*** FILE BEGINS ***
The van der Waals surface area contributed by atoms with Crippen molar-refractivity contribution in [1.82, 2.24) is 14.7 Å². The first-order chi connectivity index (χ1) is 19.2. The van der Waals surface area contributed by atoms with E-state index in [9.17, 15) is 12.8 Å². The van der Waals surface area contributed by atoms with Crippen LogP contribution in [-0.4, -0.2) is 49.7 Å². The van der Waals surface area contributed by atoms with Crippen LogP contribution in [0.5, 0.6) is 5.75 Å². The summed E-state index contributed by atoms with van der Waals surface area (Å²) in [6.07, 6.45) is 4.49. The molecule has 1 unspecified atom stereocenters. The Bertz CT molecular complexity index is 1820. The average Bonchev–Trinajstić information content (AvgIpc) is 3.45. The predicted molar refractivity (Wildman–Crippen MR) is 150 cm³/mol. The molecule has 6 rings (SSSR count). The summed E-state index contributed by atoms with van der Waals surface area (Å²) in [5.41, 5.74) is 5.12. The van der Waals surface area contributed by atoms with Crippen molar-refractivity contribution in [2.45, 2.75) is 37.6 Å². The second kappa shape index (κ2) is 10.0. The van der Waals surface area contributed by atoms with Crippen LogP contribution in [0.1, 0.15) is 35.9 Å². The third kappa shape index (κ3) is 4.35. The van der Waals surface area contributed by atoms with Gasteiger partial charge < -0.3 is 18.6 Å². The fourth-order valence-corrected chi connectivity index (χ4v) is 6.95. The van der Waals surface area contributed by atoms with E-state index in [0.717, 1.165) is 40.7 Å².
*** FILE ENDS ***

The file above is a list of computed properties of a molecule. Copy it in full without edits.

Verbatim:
The van der Waals surface area contributed by atoms with Crippen molar-refractivity contribution in [1.82, 2.24) is 14.7 Å². The first-order chi connectivity index (χ1) is 19.2. The van der Waals surface area contributed by atoms with E-state index in [9.17, 15) is 12.8 Å². The van der Waals surface area contributed by atoms with Crippen LogP contribution in [-0.4, -0.2) is 49.7 Å². The van der Waals surface area contributed by atoms with Crippen LogP contribution in [0.5, 0.6) is 5.75 Å². The summed E-state index contributed by atoms with van der Waals surface area (Å²) in [6.07, 6.45) is 4.49. The molecule has 1 unspecified atom stereocenters. The Bertz CT molecular complexity index is 1820. The average Bonchev–Trinajstić information content (AvgIpc) is 3.45. The predicted molar refractivity (Wildman–Crippen MR) is 150 cm³/mol. The molecule has 6 rings (SSSR count). The summed E-state index contributed by atoms with van der Waals surface area (Å²) in [5.41, 5.74) is 5.12. The van der Waals surface area contributed by atoms with Crippen molar-refractivity contribution in [2.45, 2.75) is 37.6 Å². The second kappa shape index (κ2) is 10.0. The van der Waals surface area contributed by atoms with Crippen LogP contribution in [0.1, 0.15) is 35.9 Å². The third kappa shape index (κ3) is 4.35. The van der Waals surface area contributed by atoms with Gasteiger partial charge < -0.3 is 18.6 Å². The fourth-order valence-corrected chi connectivity index (χ4v) is 6.95. The van der Waals surface area contributed by atoms with E-state index in [0.717, 1.165) is 40.7 Å².